Without reviewing the evidence it is impossible for the Board to determine whether the Regional Director's recommendations should be followed or set aside. We view the Board's position that it does not have to review the documentary evidence as an abdication of its responsibilities under the National Labor Relations Act. If the Board does not look at the evidence it can do nothing but rubber stamp the Regional Director's decision. Meaningful review is impossible without a review of the evidence. In addition, if the Board does not review the evidence and make it part of the record, it is impossible for a court to review the Board's action, since there is no record to review. We hold that it is an abuse of discretion for the Board to adopt the report of the Regional Director without reviewing the documentary evidence relied upon by the Regional Director.

Id. at 584. The court in North Electric then held that the question whether the objecting party was entitled to a hearing on the objections was a matter for the Board to determine based on the factual issues created by the objections in light of the entire record. Id. The Fifth Circuit has followed the per se rule of North Electric, stating that "the need of a party or court to see the documentary evidence that has been used as the basis of an agency action is at least as great when the regional director decides that a hearing is not justified." N.L.R.B. v. Klingler Electric Corp., 656 F.2d 76, 84 n. 9 (5th Cir. 1981).

We agree with the Fifth and Sixth Circuits, and hold that this Court cannot enforce an order of the NLRB founded upon a regional director's ex parte investigation under 29 C.F.R. § 102.69 where the Board has not seen the evidence relied on by the regional director.*fn2 This position is not, as the Board has argued, inconsistent with this Court's decision in N.L.R.B. v. National Survey Service, Inc., 361 F.2d 199 (7th Cir. 1966). In National Survey this Court concluded that the Board was not required to conduct a hearing on an employer's objections to a regional director's findings of fact where the employer's objections raised no substantial and material issues of fact. We find nothing inconsistent with this result and our now adopting a rule that this Court will not enforce a Board order adopting a regional director's findings and conclusions where the Board has never seen the evidence upon which those findings and conclusions are based. Indeed, unless the Board has the evidence before it, the Board is virtually unable to determine whether the objections to the regional director's report raise any substantial and material issues that might entitle the objecting party to a hearing. The present case clearly illustrates the problems encountered where the Board fails to review the record. Allis-Chalmers' brief to the Board asserted that specific findings of the regional director were unsupported, that evidence was ignored, and that other evidence was dismissed as "rumor, hearsay, and ambiguous." The Board denied these objections without itself looking at the evidence to determine whether the facts supported the findings, whether all the relevant facts were considered, and whether the director's characterizations of certain evidence as rumor, hearsay, and ambiguous was proper. As the case now stands, Allis-Chalmers' objections have been denied, in part, as the result of "characterizations whose fairness and accuracy are impossible for either the Board or us to review." Prestolite, supra at 306.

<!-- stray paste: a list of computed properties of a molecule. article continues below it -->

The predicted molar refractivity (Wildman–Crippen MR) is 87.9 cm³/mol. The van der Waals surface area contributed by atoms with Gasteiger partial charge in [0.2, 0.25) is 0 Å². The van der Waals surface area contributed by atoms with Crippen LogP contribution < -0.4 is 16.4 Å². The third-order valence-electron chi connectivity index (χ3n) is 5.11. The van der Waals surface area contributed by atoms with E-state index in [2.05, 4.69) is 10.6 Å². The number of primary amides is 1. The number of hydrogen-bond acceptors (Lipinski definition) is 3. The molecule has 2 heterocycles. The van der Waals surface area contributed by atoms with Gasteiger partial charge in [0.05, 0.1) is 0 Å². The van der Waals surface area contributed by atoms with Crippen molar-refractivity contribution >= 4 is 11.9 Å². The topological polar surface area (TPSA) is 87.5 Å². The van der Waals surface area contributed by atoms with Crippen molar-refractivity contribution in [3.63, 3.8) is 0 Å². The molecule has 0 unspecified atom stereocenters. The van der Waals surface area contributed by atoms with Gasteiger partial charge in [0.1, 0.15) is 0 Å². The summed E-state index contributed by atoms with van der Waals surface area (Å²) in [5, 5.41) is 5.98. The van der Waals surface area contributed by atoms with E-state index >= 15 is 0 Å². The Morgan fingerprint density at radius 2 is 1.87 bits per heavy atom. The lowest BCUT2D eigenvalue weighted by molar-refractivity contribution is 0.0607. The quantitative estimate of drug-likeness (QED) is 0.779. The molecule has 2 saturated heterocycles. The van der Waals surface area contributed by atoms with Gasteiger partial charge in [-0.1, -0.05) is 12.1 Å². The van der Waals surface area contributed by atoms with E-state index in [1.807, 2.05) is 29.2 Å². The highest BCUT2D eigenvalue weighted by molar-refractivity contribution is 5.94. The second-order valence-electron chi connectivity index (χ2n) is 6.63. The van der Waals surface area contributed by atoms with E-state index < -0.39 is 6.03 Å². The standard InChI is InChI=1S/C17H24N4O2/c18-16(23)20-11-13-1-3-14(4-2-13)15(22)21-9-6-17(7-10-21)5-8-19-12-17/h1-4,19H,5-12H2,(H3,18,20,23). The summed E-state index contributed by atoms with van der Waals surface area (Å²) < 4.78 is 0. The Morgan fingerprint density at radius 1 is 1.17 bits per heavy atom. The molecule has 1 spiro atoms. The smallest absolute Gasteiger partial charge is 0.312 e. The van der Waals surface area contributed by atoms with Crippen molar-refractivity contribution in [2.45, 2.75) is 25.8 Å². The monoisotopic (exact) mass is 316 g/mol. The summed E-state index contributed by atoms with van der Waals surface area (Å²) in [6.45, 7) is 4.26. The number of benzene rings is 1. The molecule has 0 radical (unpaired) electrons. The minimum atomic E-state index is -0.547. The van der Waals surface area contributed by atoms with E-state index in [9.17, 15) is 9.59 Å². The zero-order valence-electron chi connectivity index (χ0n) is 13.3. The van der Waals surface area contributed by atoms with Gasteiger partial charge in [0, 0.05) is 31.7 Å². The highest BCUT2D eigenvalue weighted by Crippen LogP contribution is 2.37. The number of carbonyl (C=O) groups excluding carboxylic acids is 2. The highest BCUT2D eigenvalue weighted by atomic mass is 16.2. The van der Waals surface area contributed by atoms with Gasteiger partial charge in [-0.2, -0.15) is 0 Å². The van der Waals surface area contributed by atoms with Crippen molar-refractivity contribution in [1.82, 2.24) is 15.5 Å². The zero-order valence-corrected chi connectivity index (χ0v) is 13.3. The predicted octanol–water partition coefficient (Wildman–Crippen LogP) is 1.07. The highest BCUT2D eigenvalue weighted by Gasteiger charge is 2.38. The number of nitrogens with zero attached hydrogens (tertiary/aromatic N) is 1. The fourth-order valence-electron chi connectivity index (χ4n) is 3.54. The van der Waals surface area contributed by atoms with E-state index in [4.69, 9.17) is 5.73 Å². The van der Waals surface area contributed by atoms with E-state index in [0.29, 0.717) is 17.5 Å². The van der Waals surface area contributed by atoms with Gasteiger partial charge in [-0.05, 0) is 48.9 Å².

For the reasons stated above, the Board's Petition to Enforce is DENIED, the certification is set aside, and the cause is remanded to the Board for such action as it may consider appropriate in the circumstances.

ESCHBACH, Circuit Judge, concurring.

Among the employer's numerous exceptions to the Regional Director's investigative report was a claim that an influential member of the bargaining unit had been paid to wear a union campaign button on the eve of the recognition election. This allegation, supported by two affidavits, was based on a statement attributed to the employee who wore the button. In view of this charge of bribery, I am persuaded that the employer's "well-pleaded allegations established factual questions which should not have been resolved upon the record appearing before the Board at the time it granted the General Counsel's motion for summary judgment." Kusan Manufacturing Co. v. NLRB, 673 F.2d 150, 151 (6th Cir. 1982) (per curiam). Because the employer offered a substantial and material exception supported by a specific offer of proof, I concur in the decision to remand. I do so, however, with the understanding that the rule we adopt in this case is not inflexible and would not require the Board to examine the investigative file where the issues presented are strictly questions of law or where the exceptions are not supported by specific offers of proof.